In continuation of recently discussed Tax Residence and Exchange of Information topics, we would like to pay your attention to upsides of double tax treaties, say, bringing your business better international image, tax transparency, stability and unequivocal legality. Let’s look at this closer.
Though it might not yet be obvious for everyone, but transparent tax residency is becoming more and more important for any company involved in international business. Striving to pay no taxes at all may be a short-sighted position. If a part of your income is currently subject to taxation, and you intend to avoid it by mere hiding behind an offshore company, this is not really wise.
An offshore company not taxable in the place of incorporation (e.g. Bahamas, BVI, Hong Kong, Belize etc.) still may be charged on tax at the source of income, and in very special circumstances it can avoid paying any tax at all. But if the company didn’t get to prove being a resident for tax purposes in the country of incorporation/assumed business residence, it will definitely be taxed in full in the country of source of income. Besides, in case the company is properly paying taxes in a non-double tax treaty country, it is risking to be charged again with the same income in a high-tax country.
Benefits of double tax treaties
Presence of a double tax treaty (DTT or DTC) provides for the following advantages:
- double taxation relief – a tie breaking article infers dual resident companies to be considered residents solely of one of the contracting states, where the place of effective management is located;
- if the company has no permanent establishment in the other contracting state, its business profits sourced in that other state are secured from the source country taxation; plus its interest, royalties and unfranked dividends are subject to withholding tax at lower rates;
- dividends to corporate shareholders in the other contracting state are normally exempt from taxation in that contracting state.
Using a double tax treaty country may be particularly beneficial in the course of financial holding and investment activities, leasing and franchising (royalty collection) and a number of other activities.
Not every DTT provides same opportunities for every company though. Professional advice is strictly recommended to allow for your particular case.
Below is the list of countries offering your company tax resident status, low rates of taxation (and thus referred to as tax havens) and a wide network of double tax agreements with high tax countries.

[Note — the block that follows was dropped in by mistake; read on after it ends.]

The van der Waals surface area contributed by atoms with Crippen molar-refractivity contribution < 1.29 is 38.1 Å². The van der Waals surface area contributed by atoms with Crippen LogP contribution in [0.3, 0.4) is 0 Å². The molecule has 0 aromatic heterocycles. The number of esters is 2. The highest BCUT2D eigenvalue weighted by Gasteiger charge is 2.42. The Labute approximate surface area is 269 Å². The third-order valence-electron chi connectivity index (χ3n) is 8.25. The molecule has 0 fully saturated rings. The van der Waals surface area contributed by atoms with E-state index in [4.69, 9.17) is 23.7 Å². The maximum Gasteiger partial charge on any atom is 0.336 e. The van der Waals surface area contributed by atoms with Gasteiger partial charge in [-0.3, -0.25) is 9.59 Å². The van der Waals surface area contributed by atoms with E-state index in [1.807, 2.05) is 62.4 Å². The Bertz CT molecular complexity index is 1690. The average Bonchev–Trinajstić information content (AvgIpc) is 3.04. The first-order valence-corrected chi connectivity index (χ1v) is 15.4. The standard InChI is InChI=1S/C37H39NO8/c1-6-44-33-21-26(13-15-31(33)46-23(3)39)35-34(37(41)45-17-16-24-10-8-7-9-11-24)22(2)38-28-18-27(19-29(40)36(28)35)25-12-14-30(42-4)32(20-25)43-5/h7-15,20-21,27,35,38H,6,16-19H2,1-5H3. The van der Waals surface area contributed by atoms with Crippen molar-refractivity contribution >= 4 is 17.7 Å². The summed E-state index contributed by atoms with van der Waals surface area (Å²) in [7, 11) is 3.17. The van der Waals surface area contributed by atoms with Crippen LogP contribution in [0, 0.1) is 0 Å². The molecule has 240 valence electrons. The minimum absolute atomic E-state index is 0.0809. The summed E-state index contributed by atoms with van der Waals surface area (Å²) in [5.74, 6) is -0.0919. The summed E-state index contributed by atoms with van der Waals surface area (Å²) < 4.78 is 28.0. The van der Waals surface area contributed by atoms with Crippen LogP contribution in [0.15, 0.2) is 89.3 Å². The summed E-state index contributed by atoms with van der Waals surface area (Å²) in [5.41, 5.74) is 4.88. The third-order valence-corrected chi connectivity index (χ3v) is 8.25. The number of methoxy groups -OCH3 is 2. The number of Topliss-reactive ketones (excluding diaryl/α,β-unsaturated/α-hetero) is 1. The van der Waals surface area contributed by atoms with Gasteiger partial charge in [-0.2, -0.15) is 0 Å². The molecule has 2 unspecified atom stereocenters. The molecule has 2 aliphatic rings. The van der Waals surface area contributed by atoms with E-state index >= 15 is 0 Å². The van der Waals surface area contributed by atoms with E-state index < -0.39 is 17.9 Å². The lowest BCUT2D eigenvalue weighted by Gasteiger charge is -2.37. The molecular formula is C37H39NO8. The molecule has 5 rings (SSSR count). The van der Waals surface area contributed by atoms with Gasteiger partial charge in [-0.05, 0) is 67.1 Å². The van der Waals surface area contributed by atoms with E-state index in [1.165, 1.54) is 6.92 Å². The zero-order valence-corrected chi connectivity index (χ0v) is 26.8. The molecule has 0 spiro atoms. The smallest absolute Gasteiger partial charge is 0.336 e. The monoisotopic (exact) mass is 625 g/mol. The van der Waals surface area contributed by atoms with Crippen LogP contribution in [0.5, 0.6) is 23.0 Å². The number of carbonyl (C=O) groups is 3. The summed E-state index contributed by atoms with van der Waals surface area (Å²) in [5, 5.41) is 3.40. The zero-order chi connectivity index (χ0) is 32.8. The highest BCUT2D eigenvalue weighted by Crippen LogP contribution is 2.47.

Cyprus DTTs: Armenia, Austria, Belarus, Belgium, Bosnia and Herzegovina, Bulgaria, Canada, China, Czech Republic, Denmark, Egypt, France, Germany, Greece, Hungary, India, Ireland, Italy, Kuwait, Kyrgyzstan, Lebanon, Macedonia, Malta, Mauritius, Moldova, Montenegro, Norway, Poland, Qatar (signed, not in force), Romania, Russia, San Marino, Serbia, Seychelles, Singapore, Slovak Republic, Slovenia, South Africa, Sweden, Syria, Tajikistan, Thailand, Turkmenistan, Ukraine, UK, Uzbekistan.
Labuan, being a part of Malaysia, enjoys Malaysian DTTs* with: Albania, Argentina, Austria, Bahrain, Bangladesh, Belgium, Canada, China, Chile, Croatia, Czech Republic, Denmark, Egypt, Fiji, Finland, France, Germany, Hungary, India, Indonesia, Ireland, Italy, Jordan, Korea, Kuwait, Kyrgyzstan, Lebanon, Malta, Mauritius, Mongolia, Morocco, Myanmar, Namibia, New Zealand, Pakistan, Papua New Guinea, Philippines, Poland, Romania, Russia, Soudi Arabia, Seychelles, Singapore, South Africa, Spain, Sri Lanka, Sudan, Sweden, Switzerland, Syria, Thailand, Turkey, UAE, USA, Uzbekistan, Vietnam.
* Six countries have expressly excluded Labuan companies carrying on offshore trading business subject to s2 (1) of LOBATA from DTT protection: Australia, Japan, Luxembourg, Netherlands, Norway, UK.
Mauritius DTTs: Barbados, Belgium, Botswana, China, Croatia, Cyprus, France, Germany, India, Italy, Kuwait, Lesotho, Luxembourg, Madagascar, Malaysia, Mozambique, Namibia, Nepal, Oman, Pakistan, Russia (signed, not in force), Rwanda, Senegal (signed, not in force), South Africa, Sri Lanka, Switzerland, Sweden, Thailand, Tunisia (signed, not in force), Uganda, UAE, UK, Zimbabwe.
To be updated.